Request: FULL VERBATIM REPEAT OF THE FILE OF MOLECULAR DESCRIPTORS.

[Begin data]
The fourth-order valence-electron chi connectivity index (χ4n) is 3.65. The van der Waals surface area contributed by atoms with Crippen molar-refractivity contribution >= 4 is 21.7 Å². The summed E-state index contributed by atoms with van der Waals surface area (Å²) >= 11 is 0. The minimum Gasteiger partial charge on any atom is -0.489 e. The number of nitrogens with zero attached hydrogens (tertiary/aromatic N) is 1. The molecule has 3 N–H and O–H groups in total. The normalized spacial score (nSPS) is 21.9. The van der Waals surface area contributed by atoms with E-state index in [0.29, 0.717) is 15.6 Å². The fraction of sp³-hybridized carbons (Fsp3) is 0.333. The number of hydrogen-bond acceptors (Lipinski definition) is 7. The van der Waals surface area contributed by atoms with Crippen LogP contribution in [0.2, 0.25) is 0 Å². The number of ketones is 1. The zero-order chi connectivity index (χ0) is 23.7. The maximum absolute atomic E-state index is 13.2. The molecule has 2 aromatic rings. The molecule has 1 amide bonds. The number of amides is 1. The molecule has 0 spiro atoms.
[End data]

The fourth-order valence-electron chi connectivity index (χ4n) is 3.65. The van der Waals surface area contributed by atoms with Crippen molar-refractivity contribution >= 4 is 21.7 Å². The summed E-state index contributed by atoms with van der Waals surface area (Å²) >= 11 is 0. The minimum Gasteiger partial charge on any atom is -0.489 e. The number of nitrogens with zero attached hydrogens (tertiary/aromatic N) is 1. The molecule has 3 N–H and O–H groups in total. The normalized spacial score (nSPS) is 21.9. The van der Waals surface area contributed by atoms with E-state index in [0.29, 0.717) is 15.6 Å². The fraction of sp³-hybridized carbons (Fsp3) is 0.333. The number of hydrogen-bond acceptors (Lipinski definition) is 7. The van der Waals surface area contributed by atoms with Crippen LogP contribution in [0.2, 0.25) is 0 Å². The number of ketones is 1. The zero-order chi connectivity index (χ0) is 23.7. The maximum absolute atomic E-state index is 13.2. The molecule has 2 aromatic rings. The molecule has 1 amide bonds. The number of amides is 1. The molecule has 0 spiro atoms.